New Jersey — Senate Bill 1640 seeks to restrict some tethering practices. Since its introduction, the bill has been significantly amended. The bill was passed by the Senate and is on second reading in the House.
New Jersey — Senate Bill 2454 as introduced, sought to impose cost of care requirements for those charged with, but not convicted of, subjecting animals to criminal treatment. Defendants unable to pay would have been subject to forfeiture of their property regardless of the final outcome of the case. It also did not prevent permanent alteration of seized dogs during a case, and did not protect the rights of non-possessory co-owners. As amended, it requires a court to determine a defendant’s ability to pay prior to setting costs, but does not address AKC’s concerns about permanent alteration and the property interests of non-possessory co-owners. SB 2454 passed the Senate and is pending in the Assembly Agriculture and Natural Resources Committee.
North Carolina – House Bill 179 seeks to regulate as “large commercial dog breeders” all who own or maintain 10 or more intact female dogs over the age of six months. AKC GR has expressed concerns with defining a commercial breeder based solely on dog ownership and not on actual sales or commerce. The bill is pending in the House Judiciary II Committee and AKC GR is working to address concerns and develop effective solutions.
Pennsylvania – House Bill 1216 allows law enforcement, emergency responders, and animal control officers to remove animals from vehicles without liability if there is a good faith, reasonable belief the animal is in imminent danger. A reasonable effort must be made to locate the driver prior to entry, and reasonable steps must be taken to “ensure or restore the well-being of the dog or cat.” These first responders would not be immune from liability if there is evidence of gross negligence, recklessness or wanton misconduct. AKC believes this is a reasonable bill to address the issue of dogs and cats left in potentially dangerous situations. The bill unanimously passed the House on July 7 and is pending in the Senate Judiciary Committee.
Pennsylvania – House Bill 1652 considers how to handle a companion animal during a divorce case when there is division of property. It allows the court to consider the best interest of the animal, including determining which party would best ensure the pet’s proper care, safety and socialization. AKC appreciates that this bill ensures the care of animals while still defining them as property. Both AKC and its Pennsylvania federation are concerned, however, about the declaration of dogs and cats as “family members” in the legislative findings of the bill, which could set a precedent later for changing the legal status of animals. The bill has been assigned to the House Judiciary Committee.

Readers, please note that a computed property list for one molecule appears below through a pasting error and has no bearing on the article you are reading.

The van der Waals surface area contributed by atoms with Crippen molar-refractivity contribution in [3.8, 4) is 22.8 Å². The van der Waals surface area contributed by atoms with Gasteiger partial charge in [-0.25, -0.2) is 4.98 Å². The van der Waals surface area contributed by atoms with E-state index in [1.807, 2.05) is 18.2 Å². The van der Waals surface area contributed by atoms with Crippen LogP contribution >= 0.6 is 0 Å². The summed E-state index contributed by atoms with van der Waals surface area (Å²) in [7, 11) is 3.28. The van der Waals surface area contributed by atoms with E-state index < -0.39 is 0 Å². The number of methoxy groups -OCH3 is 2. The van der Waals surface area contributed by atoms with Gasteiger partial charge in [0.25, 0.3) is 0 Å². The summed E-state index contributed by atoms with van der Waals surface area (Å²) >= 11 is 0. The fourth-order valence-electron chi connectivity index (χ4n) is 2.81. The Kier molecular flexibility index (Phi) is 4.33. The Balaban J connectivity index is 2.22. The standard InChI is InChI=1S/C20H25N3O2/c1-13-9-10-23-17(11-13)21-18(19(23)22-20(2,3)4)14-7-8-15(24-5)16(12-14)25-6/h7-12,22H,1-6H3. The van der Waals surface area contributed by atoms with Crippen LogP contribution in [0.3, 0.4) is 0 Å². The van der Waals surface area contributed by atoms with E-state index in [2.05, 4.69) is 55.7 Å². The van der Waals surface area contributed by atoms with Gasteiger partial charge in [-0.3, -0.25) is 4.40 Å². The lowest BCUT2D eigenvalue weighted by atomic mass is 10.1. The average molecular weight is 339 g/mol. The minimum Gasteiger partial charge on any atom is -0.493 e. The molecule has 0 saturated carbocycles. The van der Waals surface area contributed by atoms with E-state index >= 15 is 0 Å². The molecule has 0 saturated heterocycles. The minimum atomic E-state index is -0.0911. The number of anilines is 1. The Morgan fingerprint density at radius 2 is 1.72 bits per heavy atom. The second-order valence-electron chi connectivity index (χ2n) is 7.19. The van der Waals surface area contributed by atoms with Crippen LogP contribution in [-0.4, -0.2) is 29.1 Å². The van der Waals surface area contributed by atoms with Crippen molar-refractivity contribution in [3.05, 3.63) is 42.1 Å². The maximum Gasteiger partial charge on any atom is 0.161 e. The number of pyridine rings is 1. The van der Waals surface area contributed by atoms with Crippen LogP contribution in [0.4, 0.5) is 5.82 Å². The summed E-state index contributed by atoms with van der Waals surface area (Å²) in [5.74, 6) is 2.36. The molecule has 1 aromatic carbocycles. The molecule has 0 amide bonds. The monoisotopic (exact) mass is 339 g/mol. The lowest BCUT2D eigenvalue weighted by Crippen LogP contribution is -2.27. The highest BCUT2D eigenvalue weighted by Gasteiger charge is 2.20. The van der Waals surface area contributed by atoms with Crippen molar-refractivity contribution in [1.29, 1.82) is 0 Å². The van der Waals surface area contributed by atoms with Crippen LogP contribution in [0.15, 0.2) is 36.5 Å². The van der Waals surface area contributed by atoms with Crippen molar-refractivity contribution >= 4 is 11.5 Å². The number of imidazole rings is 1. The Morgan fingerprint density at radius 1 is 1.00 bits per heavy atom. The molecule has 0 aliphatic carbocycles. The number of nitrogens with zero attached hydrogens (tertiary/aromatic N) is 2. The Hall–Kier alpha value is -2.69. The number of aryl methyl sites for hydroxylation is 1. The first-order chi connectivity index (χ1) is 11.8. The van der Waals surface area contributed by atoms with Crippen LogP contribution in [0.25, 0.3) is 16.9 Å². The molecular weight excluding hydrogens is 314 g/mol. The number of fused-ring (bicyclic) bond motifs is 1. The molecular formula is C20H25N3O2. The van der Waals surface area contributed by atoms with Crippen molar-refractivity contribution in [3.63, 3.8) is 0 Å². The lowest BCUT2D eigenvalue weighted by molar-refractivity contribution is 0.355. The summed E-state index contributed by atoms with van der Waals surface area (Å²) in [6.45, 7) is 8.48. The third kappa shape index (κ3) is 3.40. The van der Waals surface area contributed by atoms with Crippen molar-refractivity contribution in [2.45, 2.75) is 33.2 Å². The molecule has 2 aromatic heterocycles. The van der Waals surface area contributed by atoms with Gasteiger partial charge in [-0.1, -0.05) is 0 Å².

Pennsylvania – Senate Bill 636 allows police officers, humane officers, and other first responders to remove an animal from a vehicle under extreme weather circumstances. AKC GR is working with the Pennsylvania Federation of Dog Clubs to request amendments to protect owners from liability should their animal harm someone in the course of being removed from the vehicle, and also to clarify that any actions taken by the first responders must be both reasonable and necessary. The bill has passed the Senate Judiciary Committee.
South Carolina — Senate Bill 3 /House Bill 3668 seek to provide a person found guilty of animal cruelty may be required to pay the costs of care of an impounded animal. S 3 passed in the Senate and has been referred to the House Committee on Judiciary.
South Carolina — House Bill 3009 seeks to license and regulate as a “commercial dog breeder” any person who owns 20 or more female dogs over the age of six months that are capable of reproduction and kept primarily for the purpose of breeding and selling the offspring, with certain exemptions. The House Subcommittee on Agriculture, Natural Resources and Environmental Affairs has deferred action on this legislation.
South Carolina — House Bill 3069 seeks to regulate and certify “commercial kennel operators” and “certified animal caretakers”, which could include owners and certain employees of boarding kennels and other pet care businesses. HB 3069 has been referred to the House Subcommittee on Agriculture, Natural Resources and Environmental Affairs.
South Carolina — House Bill 3272, among other provisions, seeks to make it unlawful to hunt deer with a dog unless on a fenced property of more than 1,000 acres; provides that the owner of a deer hunting dog that enters onto private property without the owner’s permission must pay $50 to the person who “restrains” the dog; and provides for escalating civil penalties and damages equal to one-fifth of the current assessed value of the landowner’s entire property. H 3272 has been referred to House Committee on Agriculture, Natural Resources and Environmental Affairs.